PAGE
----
The Ceph Blog

Ceph blog stories provide high-level spotlights on our customers all over the world

  • May 5, 2015
    v9.0.0 released

    This is the first development release for the Infernalis cycle, and the first Ceph release to sport a version number from the new numbering scheme. The “9” indicates this is the 9th release cycle–I (for Infernalis) is the 9th letter. The first “0” indicates this is a development release (“1” will mean release candidate and …Read more

  • May 4, 2015
    OpenVZ: Kernel 3.10 With Rbd Module

    3.X Kernel for OpenVZ is out and it is compiled with rbd module:

    root@debian:~# uname -a
    Linux debian 3.10.0-3-pve #1 SMP Thu Jun 12 13:50:49 CEST 2014 x86_64 GNU/Linux

    root@debian:~# modinfo rbd
    filename: /lib/modules/3.10.0-3-pve/kernel/drive…

  • May 4, 2015
    Ceph using Monitor key/value store

    Ceph monitors make use of leveldb to store cluster maps, users and keys.
    Since the store is present, Ceph developers thought about exposing this through the monitors interface.
    So monitors have a built-in capability that allows you to store blobs of …

  • April 27, 2015
    v0.87.2 Giant released

    This is the second (and possibly final) point release for Giant. We recommend all v0.87.x Giant users upgrade to this release. NOTABLE CHANGES ceph-objectstore-tool: only output unsupported features when incompatible (#11176 David Zafman) common: do not implicitly unlock rwlock on destruction (Federico Simoncelli) common: make wait timeout on empty queue configurable (#10818 Samuel Just) crush: …Read more

  • April 27, 2015
    Ceph: manually repair object

    {% img center Ceph: manually repair object %}

    Debugging scrubbing errors can be tricky and you don’t necessary know how to proceed.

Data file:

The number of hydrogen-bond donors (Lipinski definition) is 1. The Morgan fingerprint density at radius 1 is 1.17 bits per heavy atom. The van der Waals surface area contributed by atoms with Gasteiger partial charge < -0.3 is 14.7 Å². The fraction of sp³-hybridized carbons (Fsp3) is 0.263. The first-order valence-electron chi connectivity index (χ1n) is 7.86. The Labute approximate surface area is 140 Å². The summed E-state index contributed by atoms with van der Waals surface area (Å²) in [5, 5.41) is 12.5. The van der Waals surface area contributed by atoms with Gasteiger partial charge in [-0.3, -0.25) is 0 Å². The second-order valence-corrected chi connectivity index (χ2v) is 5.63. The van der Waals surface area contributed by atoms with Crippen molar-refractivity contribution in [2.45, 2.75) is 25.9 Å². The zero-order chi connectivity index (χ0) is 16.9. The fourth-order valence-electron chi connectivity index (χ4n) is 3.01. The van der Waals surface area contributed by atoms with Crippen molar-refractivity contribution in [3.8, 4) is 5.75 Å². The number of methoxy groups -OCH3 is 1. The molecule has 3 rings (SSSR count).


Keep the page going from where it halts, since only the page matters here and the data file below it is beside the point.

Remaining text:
Assuming you have a cluster state similar to this o…

  • April 25, 2015
    Ceph Loves Jumbo Frames

    Ceph Loves Jumbo Frames
    Who doesn’t loves a high performing Ceph storage cluster. To get this you need to tame it , i mean not only Ceph tuning but also Network needs to be tuned. The quickest way to tune your network is to enable Jumbo Frames.

    What are they :

    • They are ethernet frames with payload more than 1500 MTU
    • Can significantly improve network performance by making data transmission efficient.
    • Requires Gigabit ethernet
    • Most of the enterprise network device supports Jumbo Frames
    • Some people also call them ‘Giants’

    Enabling Jumbo Frames

    • Make sure your switch port is configured to accept Jumbo frames
    • On server side , set your network interface MTU to 9000
    # ifconfig eth0 mtu 9000
    • Make changes permanent by updating network interface file and restart network services
    # echo "MTU 9000" >> /etc/sysconfig/network-script/ifcfg-eth0
    • Confirm if MTU is used between two specific devices
    # ip route get {IP-address}

    In my production Ceph cluster, i have seen improvements after enabling Jumbo Frames both on Ceph as well as on OpenStack nodes.

  • April 17, 2015
    Stretching Ceph networks

    This is a quick note about Ceph networks, so do not expect anything lengthy here :).

    Usually Ceph networks are presented as cluster public and cluster private.
    However it is never mentioned that you can use a separate network for the monitors.
    This mi…

  • April 15, 2015
    Ceph Pool Migration

    You have probably already be faced to migrate all objects from a pool to another, especially to change parameters that can not be modified on pool. For example, to migrate from a replicated pool to an EC pool, change EC profile, or to reduce the number of PGs…
    There are different methods, depending on the contents of the pool (RBD, objects), size…

    The simple way

    The simplest and safest method to copy all objects with the “rados cppool” command.
    However, it need to have read only access to the pool during the copy.

    For example for migrating to an EC pool :

    ceph osd pool create $ 4096 4096 erasure default